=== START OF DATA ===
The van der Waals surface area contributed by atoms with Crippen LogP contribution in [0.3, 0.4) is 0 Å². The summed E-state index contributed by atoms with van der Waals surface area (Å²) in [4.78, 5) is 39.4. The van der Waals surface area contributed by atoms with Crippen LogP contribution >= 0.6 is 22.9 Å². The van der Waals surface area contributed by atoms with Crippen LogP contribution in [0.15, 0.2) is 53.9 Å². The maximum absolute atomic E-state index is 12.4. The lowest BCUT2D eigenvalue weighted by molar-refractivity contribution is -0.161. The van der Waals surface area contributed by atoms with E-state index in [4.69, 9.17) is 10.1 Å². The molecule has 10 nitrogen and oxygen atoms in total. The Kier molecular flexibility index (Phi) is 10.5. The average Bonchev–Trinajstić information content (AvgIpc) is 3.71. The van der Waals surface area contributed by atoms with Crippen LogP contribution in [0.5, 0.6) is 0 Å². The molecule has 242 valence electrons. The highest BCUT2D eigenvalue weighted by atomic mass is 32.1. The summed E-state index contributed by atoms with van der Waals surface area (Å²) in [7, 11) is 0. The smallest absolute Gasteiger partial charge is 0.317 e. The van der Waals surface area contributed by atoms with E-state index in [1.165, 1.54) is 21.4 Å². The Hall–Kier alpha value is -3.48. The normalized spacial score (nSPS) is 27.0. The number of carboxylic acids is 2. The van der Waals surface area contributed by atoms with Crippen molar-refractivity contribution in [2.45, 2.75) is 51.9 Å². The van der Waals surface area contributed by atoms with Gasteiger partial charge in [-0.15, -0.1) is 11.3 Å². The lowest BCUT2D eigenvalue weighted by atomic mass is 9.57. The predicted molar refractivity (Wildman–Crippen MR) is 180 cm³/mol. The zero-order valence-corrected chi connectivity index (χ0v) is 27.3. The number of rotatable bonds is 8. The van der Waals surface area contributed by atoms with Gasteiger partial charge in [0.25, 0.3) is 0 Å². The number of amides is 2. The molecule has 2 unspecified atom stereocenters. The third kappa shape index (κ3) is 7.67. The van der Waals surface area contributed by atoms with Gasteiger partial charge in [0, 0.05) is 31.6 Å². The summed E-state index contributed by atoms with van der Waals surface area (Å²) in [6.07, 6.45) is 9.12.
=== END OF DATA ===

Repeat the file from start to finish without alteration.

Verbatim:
The van der Waals surface area contributed by atoms with Crippen LogP contribution in [0.3, 0.4) is 0 Å². The summed E-state index contributed by atoms with van der Waals surface area (Å²) in [4.78, 5) is 39.4. The van der Waals surface area contributed by atoms with Crippen LogP contribution >= 0.6 is 22.9 Å². The van der Waals surface area contributed by atoms with Crippen LogP contribution in [0.15, 0.2) is 53.9 Å². The maximum absolute atomic E-state index is 12.4. The lowest BCUT2D eigenvalue weighted by molar-refractivity contribution is -0.161. The van der Waals surface area contributed by atoms with E-state index in [4.69, 9.17) is 10.1 Å². The molecule has 10 nitrogen and oxygen atoms in total. The Kier molecular flexibility index (Phi) is 10.5. The average Bonchev–Trinajstić information content (AvgIpc) is 3.71. The van der Waals surface area contributed by atoms with Crippen LogP contribution in [0.5, 0.6) is 0 Å². The molecule has 242 valence electrons. The highest BCUT2D eigenvalue weighted by atomic mass is 32.1. The summed E-state index contributed by atoms with van der Waals surface area (Å²) in [7, 11) is 0. The smallest absolute Gasteiger partial charge is 0.317 e. The van der Waals surface area contributed by atoms with E-state index in [1.165, 1.54) is 21.4 Å². The Hall–Kier alpha value is -3.48. The normalized spacial score (nSPS) is 27.0. The number of carboxylic acids is 2. The van der Waals surface area contributed by atoms with Crippen molar-refractivity contribution in [2.45, 2.75) is 51.9 Å². The van der Waals surface area contributed by atoms with Gasteiger partial charge in [-0.15, -0.1) is 11.3 Å². The lowest BCUT2D eigenvalue weighted by atomic mass is 9.57. The predicted molar refractivity (Wildman–Crippen MR) is 180 cm³/mol. The zero-order valence-corrected chi connectivity index (χ0v) is 27.3. The number of rotatable bonds is 8. The van der Waals surface area contributed by atoms with Gasteiger partial charge in [0.25, 0.3) is 0 Å². The number of amides is 2. The molecule has 2 unspecified atom stereocenters. The third kappa shape index (κ3) is 7.67. The van der Waals surface area contributed by atoms with Gasteiger partial charge in [0, 0.05) is 31.6 Å². The summed E-state index contributed by atoms with van der Waals surface area (Å²) in [6.07, 6.45) is 9.12.